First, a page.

Closing the Gap, National Apology to the Stolen Generations: 15th Anniversary

Closing the Gap, National Apology to the Stolen Generations: 15th Anniversary Main Image

08 March 2023

It was a great honour to be in this place 15 years ago as Kevin Rudd offered a formal apology to Australia's First Nations stolen generations on behalf our nation.

The apology acknowledged that the laws and policies of successive parliaments and governments had resulted in the forcible removal of First Nations children from their families and, as said at the time, inflicted profound grief, suffering and loss on our fellow Australians. The removal of First Nations children from their families was also part of an attempt in other moves through the history of our nation to wipe out the culture, economy, language and spirituality of Australia's First Nations people. But, as we know, First Nations

Australians are resilient, and today we find ourselves in a place where, through the Uluru Statement from the Heart, we have a generous invitation from First Nations people to make First Nations people part of our national Constitution so that we can show ourselves as a nation that didn't start at federation when the colonies came together but can look back 60,000 years to their laws, customs and culture, and create a national statement that invites all Australians to belong to that profound history.


I would love to say that in the 15 years since the apology we are further towards closing the gap, but as we know, the data shows we're not on track. Given our history, I don't find that to be at all surprising. We haven't as a nation fully and properly reset our institutional arrangements so that First Nations people have a voice and the capacity to negotiate with government and parliament on behalf of their own communities.

We know not only that governments at the state and national levels need to redouble their efforts to improve outcomes but that we need to do more. Our gap is not closing fast enough, and we will not let this stagnation stand. Our implementation plan for closing the gap invests $400 million in additional funding, but we also need to make sure that First Nations people are with us at the heart of that decision-making every step of the way. Aboriginal and Torres Strait Islander people are already leading the way, transforming health and community services and policies and programs, and rebuilding them with the foundations of culture, community and connection to country. Community led solutions respond much more effectively to current and future needs. They do this in holistic and robust ways using cultural knowledge and practices to restore and build up the wellbeing of their communities.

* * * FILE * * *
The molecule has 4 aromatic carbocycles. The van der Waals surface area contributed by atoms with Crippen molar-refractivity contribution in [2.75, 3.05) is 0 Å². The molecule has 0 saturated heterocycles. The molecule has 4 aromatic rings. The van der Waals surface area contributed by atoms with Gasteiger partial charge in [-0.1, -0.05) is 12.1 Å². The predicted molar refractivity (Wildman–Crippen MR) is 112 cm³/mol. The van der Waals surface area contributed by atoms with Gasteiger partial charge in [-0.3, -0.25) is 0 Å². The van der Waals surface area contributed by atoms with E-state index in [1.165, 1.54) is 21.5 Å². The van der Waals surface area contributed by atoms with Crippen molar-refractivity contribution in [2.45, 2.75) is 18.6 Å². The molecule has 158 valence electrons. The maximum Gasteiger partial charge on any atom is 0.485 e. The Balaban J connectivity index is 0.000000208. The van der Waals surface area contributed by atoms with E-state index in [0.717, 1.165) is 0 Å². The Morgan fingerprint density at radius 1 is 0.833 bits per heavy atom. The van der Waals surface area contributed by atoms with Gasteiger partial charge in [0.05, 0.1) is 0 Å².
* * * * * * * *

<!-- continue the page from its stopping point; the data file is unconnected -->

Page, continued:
It is high time that our nation acknowledged that it is Aboriginal people, our First Nations people, who are best placed to lead and create their own solutions. It is why constitutional recognition is so important at the vote this year. It is why acknowledgement and empowerment through our constitution is so important. It is high time for constitutional recognition. It is high time for voice, treaty and truth. I seek leave to continue my remarks later.

Leave granted; debate adjourned.

Ordered that further consideration of the documents be listed on the Notice Paper as a general business order of the day.